I can’t really do this system justice here, so I’ll do a product review for you later with a video demonstration…but let me just say that I was really impressed! I spoke with Amir Perelman at NAMM, who’s a music theory whiz and the brains behind this product…and he told me about some research they did using Modality. The theory students who used it actually did 20% to 25% better than those who didn’t! I’ll have some more info about this product for you soon.
NoteMap for Guitar is a really simple learning tool to help your students master the guitar fretboard. It’s like a small mouse pad that fits right on top of your acoustic guitar, and it has a labeled visual diagram of every note on the fretboard, so you can just look down and see what note you’re playing anytime you want.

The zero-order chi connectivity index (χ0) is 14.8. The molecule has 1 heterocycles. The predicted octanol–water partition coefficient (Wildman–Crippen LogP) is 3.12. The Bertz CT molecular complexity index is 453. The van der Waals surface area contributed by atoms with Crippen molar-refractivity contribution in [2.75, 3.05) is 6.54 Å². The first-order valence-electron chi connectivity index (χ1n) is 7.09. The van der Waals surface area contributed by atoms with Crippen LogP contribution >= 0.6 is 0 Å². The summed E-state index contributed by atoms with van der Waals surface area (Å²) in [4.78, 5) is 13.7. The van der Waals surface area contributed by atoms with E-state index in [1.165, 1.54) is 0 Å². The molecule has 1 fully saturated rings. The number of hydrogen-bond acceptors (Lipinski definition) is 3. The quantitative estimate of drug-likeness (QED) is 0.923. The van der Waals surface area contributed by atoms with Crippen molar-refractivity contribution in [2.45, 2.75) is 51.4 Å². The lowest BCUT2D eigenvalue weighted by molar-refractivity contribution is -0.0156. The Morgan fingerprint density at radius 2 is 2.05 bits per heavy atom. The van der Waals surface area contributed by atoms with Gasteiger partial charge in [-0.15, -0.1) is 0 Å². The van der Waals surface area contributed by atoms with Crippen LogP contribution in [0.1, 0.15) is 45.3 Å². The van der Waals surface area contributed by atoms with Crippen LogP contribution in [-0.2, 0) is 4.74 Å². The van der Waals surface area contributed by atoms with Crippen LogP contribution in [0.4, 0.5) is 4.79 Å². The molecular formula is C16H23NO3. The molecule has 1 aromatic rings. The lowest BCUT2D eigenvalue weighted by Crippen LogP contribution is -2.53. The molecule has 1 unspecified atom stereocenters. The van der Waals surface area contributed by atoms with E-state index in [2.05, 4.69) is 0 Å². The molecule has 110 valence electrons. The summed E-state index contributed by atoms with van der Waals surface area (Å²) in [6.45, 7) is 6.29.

They also make a full sized “mouse pad” version you can use on your desk, music stand or tabletop…and there are also versions for bass and ukulele. This would be something good to give your beginner to intermediate students who are having trouble with fretboard memorization.
Chord Dice is a unique little product that helps you write songs more easily. It’s a set of 5 green “dice” that are labeled with a chord name and a scale degree…you just roll the dice and a random chord progression appears before your very eyes. All the chords that appear are from the same “chord family” and will work together nicely. If you don’t like one progression, just roll the dice again to get a brand new one.
Currently the dice only come in the key of G, but more keys will be available soon. I can see using these in your guitar lessons to kind of mix things up when you’re teaching chords to your beginner and intermediate level students.
There were obviously thousands of products on display at the NAMM Show, but these are just a few that I thought would be interesting to guitar teachers. I’ll do more in-depth reviews for some of these in the near future, and hopefully even do some giveaways…so stay tuned!